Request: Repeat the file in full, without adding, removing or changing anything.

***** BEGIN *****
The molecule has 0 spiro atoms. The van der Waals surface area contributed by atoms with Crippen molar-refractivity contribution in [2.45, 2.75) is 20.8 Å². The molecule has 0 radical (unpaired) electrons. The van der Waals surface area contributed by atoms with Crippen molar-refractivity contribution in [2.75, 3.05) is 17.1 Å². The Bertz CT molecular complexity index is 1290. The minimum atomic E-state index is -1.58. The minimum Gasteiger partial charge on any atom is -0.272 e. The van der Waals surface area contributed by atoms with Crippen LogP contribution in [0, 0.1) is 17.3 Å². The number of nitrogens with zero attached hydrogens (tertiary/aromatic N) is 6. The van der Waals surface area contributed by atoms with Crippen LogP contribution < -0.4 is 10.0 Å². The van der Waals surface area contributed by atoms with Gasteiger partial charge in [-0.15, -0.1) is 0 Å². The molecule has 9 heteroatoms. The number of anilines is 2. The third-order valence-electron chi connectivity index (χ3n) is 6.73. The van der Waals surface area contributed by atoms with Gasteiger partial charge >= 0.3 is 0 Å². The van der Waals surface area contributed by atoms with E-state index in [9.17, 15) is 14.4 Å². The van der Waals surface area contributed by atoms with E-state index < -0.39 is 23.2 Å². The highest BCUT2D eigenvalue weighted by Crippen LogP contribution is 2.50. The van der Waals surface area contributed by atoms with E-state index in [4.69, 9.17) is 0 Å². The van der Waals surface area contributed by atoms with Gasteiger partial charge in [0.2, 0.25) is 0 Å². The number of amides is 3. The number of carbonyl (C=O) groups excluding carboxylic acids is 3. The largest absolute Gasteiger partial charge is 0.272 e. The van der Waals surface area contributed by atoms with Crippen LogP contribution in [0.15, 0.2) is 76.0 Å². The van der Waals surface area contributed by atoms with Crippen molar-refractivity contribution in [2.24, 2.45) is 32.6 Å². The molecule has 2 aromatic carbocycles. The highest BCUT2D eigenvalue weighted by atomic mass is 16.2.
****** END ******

The molecule has 0 spiro atoms. The van der Waals surface area contributed by atoms with Crippen molar-refractivity contribution in [2.45, 2.75) is 20.8 Å². The molecule has 0 radical (unpaired) electrons. The van der Waals surface area contributed by atoms with Crippen molar-refractivity contribution in [2.75, 3.05) is 17.1 Å². The Bertz CT molecular complexity index is 1290. The minimum atomic E-state index is -1.58. The minimum Gasteiger partial charge on any atom is -0.272 e. The van der Waals surface area contributed by atoms with Crippen LogP contribution in [0, 0.1) is 17.3 Å². The number of nitrogens with zero attached hydrogens (tertiary/aromatic N) is 6. The van der Waals surface area contributed by atoms with Crippen LogP contribution < -0.4 is 10.0 Å². The van der Waals surface area contributed by atoms with Gasteiger partial charge in [-0.15, -0.1) is 0 Å². The molecule has 9 heteroatoms. The number of anilines is 2. The third-order valence-electron chi connectivity index (χ3n) is 6.73. The van der Waals surface area contributed by atoms with Gasteiger partial charge >= 0.3 is 0 Å². The van der Waals surface area contributed by atoms with E-state index in [9.17, 15) is 14.4 Å². The van der Waals surface area contributed by atoms with E-state index < -0.39 is 23.2 Å². The highest BCUT2D eigenvalue weighted by Crippen LogP contribution is 2.50. The van der Waals surface area contributed by atoms with E-state index in [4.69, 9.17) is 0 Å². The van der Waals surface area contributed by atoms with Gasteiger partial charge in [0.2, 0.25) is 0 Å². The number of amides is 3. The number of carbonyl (C=O) groups excluding carboxylic acids is 3. The largest absolute Gasteiger partial charge is 0.272 e. The van der Waals surface area contributed by atoms with Crippen LogP contribution in [0.15, 0.2) is 76.0 Å². The van der Waals surface area contributed by atoms with Crippen molar-refractivity contribution in [2.24, 2.45) is 32.6 Å². The molecule has 2 aromatic carbocycles. The highest BCUT2D eigenvalue weighted by atomic mass is 16.2.